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Opinion: Coping with virtual graduations and pandemic depersonalization

When you go to college in a laundry room and you graduate on a front porch, you don’t know how you are supposed to feel.

The author's daughter Emerald is photographed in the rose garden of the library in Corrales, New Mexico, to commemorate her remote graduation from the University of Colorado Denver. (Photo courtesy Carolyn Dawn Flynn)

The moment my daughter graduated from college, I was knee-deep in dead weeds, my face behind a mask — not to block coronavirus, but to block all the allergens I was stirring up.

This not-pretty moment came as I hacked away at the ragweed in the front yard. Though Emerald was graduating from a university in Colorado, the minute she hit “send” on her last college essay, she stepped out on the porch of her childhood home in New Mexico, which is where she finished her degree.

Carolyn Dawn Flynn

The pandemic sent her home — her twin brother, too. To honor the occasion about to happen, their colleges sent cardboard boxes through Amazon, pandemic giver of all pacifying objects. One day, a gold tassel arrived. The next day, another. 

His school is maroon and gold. He’s an Arizona State University Sun Devil. Her school is black and gold. She is a University of Colorado Denver Lynx. So he’s a cartoon, and she’s a wild feline. 

I can only wish the twins could have afforded to be that silly during college — or their entire childhoods. A pandemic, a president toxic for democracy and an economic crash have made them anything but silly.

Emerald’s college mascot is Milo, whose name is some kind of mashup of Mile High City and LoDo, the location of her campus in Lower Downtown Denver, a place she has not seen since March 2020, when she rushed to pack up her apartment and flee a pandemic.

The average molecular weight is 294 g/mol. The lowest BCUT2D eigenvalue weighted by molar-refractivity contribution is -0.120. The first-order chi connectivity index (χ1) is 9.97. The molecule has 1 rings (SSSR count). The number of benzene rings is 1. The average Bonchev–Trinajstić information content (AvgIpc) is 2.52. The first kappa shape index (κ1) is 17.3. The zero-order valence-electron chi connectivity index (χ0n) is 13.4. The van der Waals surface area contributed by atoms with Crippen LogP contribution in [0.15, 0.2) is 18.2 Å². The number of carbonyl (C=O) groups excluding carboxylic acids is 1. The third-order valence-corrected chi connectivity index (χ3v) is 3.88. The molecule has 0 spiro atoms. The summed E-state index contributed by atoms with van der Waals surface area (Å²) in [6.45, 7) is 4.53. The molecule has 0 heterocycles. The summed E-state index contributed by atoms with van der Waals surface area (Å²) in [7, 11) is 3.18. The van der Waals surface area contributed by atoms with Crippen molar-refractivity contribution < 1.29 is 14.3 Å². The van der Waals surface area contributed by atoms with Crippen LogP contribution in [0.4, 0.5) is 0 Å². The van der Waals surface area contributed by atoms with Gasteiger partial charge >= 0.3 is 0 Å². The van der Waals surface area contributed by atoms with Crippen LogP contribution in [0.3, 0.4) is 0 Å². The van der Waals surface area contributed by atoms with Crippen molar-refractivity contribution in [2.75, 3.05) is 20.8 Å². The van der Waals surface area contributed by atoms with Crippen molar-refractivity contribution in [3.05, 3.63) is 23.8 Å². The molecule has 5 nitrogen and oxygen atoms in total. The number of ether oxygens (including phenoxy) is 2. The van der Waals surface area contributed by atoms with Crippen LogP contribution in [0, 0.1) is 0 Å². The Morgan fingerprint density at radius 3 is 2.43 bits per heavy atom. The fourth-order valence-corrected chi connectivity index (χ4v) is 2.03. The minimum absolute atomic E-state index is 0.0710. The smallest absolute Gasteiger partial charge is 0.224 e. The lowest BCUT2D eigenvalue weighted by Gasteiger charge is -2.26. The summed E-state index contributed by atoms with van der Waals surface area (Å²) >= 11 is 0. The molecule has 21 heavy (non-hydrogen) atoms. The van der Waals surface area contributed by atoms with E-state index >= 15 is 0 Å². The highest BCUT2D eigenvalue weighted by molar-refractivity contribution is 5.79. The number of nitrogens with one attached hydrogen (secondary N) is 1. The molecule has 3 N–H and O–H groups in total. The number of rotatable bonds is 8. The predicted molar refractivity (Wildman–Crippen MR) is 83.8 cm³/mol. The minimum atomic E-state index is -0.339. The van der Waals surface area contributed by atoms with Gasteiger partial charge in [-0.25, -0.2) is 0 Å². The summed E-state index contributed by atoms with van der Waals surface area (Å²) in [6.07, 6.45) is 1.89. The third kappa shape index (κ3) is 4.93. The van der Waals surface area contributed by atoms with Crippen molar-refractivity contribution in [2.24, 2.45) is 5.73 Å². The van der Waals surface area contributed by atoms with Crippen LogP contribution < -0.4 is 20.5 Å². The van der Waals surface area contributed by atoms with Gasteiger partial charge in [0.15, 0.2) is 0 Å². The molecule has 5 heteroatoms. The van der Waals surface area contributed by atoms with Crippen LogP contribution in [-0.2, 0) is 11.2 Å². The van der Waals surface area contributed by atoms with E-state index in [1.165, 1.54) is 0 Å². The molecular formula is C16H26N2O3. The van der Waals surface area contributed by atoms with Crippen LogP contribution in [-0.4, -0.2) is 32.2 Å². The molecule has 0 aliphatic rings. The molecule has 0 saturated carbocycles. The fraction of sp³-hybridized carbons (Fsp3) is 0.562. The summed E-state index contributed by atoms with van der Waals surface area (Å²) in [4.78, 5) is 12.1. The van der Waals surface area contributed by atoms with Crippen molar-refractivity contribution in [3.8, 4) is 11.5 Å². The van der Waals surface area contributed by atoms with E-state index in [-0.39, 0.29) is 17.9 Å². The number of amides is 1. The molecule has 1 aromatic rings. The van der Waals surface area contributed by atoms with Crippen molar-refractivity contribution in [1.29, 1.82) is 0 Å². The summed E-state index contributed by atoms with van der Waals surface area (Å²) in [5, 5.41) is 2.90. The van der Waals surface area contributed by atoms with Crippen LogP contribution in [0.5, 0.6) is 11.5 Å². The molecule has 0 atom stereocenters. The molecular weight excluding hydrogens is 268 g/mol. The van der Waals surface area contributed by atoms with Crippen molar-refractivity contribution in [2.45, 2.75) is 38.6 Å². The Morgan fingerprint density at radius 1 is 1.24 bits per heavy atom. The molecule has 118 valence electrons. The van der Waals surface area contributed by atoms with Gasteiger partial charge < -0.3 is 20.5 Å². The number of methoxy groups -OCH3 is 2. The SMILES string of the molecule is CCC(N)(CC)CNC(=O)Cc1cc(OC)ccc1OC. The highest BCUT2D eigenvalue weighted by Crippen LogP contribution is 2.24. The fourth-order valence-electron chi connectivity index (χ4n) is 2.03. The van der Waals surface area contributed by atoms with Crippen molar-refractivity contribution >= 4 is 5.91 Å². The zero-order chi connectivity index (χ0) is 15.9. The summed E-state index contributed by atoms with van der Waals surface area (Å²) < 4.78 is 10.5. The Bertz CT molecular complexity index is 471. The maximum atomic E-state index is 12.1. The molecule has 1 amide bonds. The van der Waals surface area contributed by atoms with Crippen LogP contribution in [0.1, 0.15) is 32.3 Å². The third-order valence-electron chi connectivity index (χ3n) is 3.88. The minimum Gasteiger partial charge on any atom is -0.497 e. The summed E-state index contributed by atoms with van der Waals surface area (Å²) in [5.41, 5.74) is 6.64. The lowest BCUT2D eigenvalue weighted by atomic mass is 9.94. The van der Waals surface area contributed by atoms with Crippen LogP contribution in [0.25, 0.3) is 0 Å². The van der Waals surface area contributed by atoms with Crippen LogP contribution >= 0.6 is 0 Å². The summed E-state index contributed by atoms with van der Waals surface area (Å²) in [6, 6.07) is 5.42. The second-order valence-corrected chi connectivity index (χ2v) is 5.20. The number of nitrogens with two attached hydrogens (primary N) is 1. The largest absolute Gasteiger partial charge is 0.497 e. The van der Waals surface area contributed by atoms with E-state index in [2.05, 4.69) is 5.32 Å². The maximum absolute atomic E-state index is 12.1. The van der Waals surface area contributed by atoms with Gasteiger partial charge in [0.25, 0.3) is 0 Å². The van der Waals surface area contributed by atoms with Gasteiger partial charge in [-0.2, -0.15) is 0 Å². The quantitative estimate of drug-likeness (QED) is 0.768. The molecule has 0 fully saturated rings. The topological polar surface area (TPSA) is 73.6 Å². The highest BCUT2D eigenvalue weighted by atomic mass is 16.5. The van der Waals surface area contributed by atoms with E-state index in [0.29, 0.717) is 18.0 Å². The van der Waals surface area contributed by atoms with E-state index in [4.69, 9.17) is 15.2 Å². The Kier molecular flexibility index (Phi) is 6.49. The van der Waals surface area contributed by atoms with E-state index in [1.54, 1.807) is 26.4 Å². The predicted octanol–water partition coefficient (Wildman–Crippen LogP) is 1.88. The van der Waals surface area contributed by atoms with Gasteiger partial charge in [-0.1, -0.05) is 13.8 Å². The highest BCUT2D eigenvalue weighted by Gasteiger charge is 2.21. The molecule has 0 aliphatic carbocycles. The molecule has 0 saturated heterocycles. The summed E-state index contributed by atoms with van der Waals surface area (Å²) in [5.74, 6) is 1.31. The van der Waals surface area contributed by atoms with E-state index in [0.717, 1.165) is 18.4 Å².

Her on-campus university apartment was managing COVID protocols no better than a nursing home or a jail — and probably worse, given that nursing home residents and prisoners are not at liberty to party with anything near the verve of college students who had just been relieved of the burden of going to class in person.

This year as graduation day approached, Emerald’s school tendered this meager offering: If she were willing to drive the 500 miles from Albuquerque to Denver, she could walk across the green in front of Tivoli Station and they would take her picture. 

It would be a way of saying that, for at least a while, she had been here. Some kind of intellectual rigor happened. Friends were made. Mentors were found. It happened here, in this place.

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But then, she was not there. She was not getting coffee in the Russian coffeehouse where, because she is Ukrainian, she could read the Cyrillic alphabet on the menu. She was not biking to class, even on the days it snowed. She was not waiting for the light rail, not hearing the cheers from Mile High Stadium. Not watching the Meow Wolf exhibit under construction.

She was here, back in her childhood home. On a porch where once she strummed a ukulele and sang a song that got her into music school. On a porch where she asked me what she should major in — music or psychology? How would she make her way?